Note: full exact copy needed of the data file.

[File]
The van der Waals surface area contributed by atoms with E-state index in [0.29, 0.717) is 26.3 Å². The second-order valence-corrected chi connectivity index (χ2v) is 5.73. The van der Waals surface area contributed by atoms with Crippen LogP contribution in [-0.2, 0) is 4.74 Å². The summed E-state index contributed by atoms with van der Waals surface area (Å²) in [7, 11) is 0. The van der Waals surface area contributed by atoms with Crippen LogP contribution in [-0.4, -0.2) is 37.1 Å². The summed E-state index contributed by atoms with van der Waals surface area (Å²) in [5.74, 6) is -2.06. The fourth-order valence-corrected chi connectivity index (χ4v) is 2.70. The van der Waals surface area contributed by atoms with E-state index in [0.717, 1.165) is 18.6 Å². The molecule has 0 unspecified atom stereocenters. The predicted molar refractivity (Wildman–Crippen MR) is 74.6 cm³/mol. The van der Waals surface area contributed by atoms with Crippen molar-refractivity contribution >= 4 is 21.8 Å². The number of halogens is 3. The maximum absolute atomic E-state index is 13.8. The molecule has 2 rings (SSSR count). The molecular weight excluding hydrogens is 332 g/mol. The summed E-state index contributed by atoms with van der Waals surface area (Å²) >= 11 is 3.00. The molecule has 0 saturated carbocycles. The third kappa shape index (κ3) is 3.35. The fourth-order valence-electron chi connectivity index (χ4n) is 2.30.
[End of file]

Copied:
The van der Waals surface area contributed by atoms with E-state index in [0.29, 0.717) is 26.3 Å². The second-order valence-corrected chi connectivity index (χ2v) is 5.73. The van der Waals surface area contributed by atoms with Crippen LogP contribution in [-0.2, 0) is 4.74 Å². The summed E-state index contributed by atoms with van der Waals surface area (Å²) in [7, 11) is 0. The van der Waals surface area contributed by atoms with Crippen LogP contribution in [-0.4, -0.2) is 37.1 Å². The summed E-state index contributed by atoms with van der Waals surface area (Å²) in [5.74, 6) is -2.06. The fourth-order valence-corrected chi connectivity index (χ4v) is 2.70. The van der Waals surface area contributed by atoms with E-state index in [0.717, 1.165) is 18.6 Å². The molecule has 0 unspecified atom stereocenters. The predicted molar refractivity (Wildman–Crippen MR) is 74.6 cm³/mol. The van der Waals surface area contributed by atoms with Crippen molar-refractivity contribution >= 4 is 21.8 Å². The number of halogens is 3. The maximum absolute atomic E-state index is 13.8. The molecule has 2 rings (SSSR count). The molecular weight excluding hydrogens is 332 g/mol. The summed E-state index contributed by atoms with van der Waals surface area (Å²) >= 11 is 3.00. The molecule has 0 saturated carbocycles. The third kappa shape index (κ3) is 3.35. The fourth-order valence-electron chi connectivity index (χ4n) is 2.30.